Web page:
The First Application-Driven Lambda-on-Demand Field Trial over a US Nationwide Network

Authors: Tsukinama, Y., Hirano, A., Nagatsu, N., Ohara, T., Imajuku, W., Jinno, M., Takigawa, Y., Hagimoto, K., Renambot, L., Jeong, B., Leigh, J., DeFanti, T., Verlo, A., Winkler, L.

Publication: Proceedings of OFC / NFOEC 2006 (Optical Fiber Communication/ National Fiber Optic Enginners Conference), Anaheim, CA, pp. PDP48, IEEE / ComSoc, IEEE / LEOS, OSA

A photonic network comprised of Photonic Cross Connects (PXC) with Generalized Multi-Protocol Label Switching (GMPLS) capability is a promising candidate for the design of next-generation high-performance networks. Extensive efforts [1, 2] are well underway to validate such networks. These reports mainly focus on issues such as multi-vendor interoperability and implement such photonic networks with equipment that fully supports the GMPLS protocol. However, little is done to actually evaluate their performance using real-time bandwidth-intensive applications - which is a key area of focus in the work described in this paper. The National Science Foundation’s Optiputer project [3] has been pursuing the development of data-intensive LambdaGrid applications that utilize the networks as wide-area systems busses connecting clusters of storage, computing and visualization services. The Scalable Adaptive Graphic Environment (SAGE) developed by the Electronic Visualization Laboratory (EVL), the Optiputer’s visualization middleware, can easily scale up to Tbps rendering capacity and is therefore a prime candidate for aggressively evaluating high-performance networks. In such an application, and in LambdaGrid applications in general, dynamic capacity-on-demand without explicit messaging between the applications and the photonic control plane network will highly desirable, since applications will be able to focus on application-specific processing rather than configuring network topologies and characteristics.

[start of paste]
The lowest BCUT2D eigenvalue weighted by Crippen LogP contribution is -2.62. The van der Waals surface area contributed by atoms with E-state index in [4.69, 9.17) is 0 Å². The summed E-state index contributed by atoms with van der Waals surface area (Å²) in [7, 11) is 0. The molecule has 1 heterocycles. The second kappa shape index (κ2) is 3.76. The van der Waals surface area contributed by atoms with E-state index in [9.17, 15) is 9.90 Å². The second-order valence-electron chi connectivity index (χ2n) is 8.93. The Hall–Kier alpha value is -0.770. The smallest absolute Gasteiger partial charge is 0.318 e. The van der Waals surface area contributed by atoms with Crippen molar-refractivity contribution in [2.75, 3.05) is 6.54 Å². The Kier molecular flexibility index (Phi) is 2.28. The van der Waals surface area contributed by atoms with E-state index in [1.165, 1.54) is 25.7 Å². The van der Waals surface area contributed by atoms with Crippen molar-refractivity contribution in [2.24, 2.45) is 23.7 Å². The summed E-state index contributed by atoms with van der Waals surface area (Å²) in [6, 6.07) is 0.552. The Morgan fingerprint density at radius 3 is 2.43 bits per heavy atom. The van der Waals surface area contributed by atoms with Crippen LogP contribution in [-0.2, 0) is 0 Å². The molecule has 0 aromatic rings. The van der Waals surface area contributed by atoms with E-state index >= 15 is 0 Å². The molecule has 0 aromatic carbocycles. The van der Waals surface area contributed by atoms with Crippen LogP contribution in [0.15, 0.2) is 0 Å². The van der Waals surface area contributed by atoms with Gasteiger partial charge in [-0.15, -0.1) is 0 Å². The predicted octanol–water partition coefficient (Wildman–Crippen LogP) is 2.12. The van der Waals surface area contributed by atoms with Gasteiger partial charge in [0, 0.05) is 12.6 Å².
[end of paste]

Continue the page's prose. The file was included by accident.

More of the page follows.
In this paper, we present the results of the dynamic lambda-on-demand functionality against the SAGE visualization application over a US nationwide testbed. We used two 10GbE links from Chicago to San Diego. Three PXC systems with GMPLS capability were installed in Chicago and San Diego to form a triangular topology. In addition, we developed control servers to monitor the application traffic on the first lambda and to invoke the automatic activation of the second lambda. The control server with the PXC control-plane (C-plane) automatically configured the number of lambdas and L2 connections to transparently meet the dynamic traffic changes in SAGE.

Date: March 5, 2006 - March 10, 2006

Document: View PDF
OXC system with GMPLS control

Related Entries



Related Categories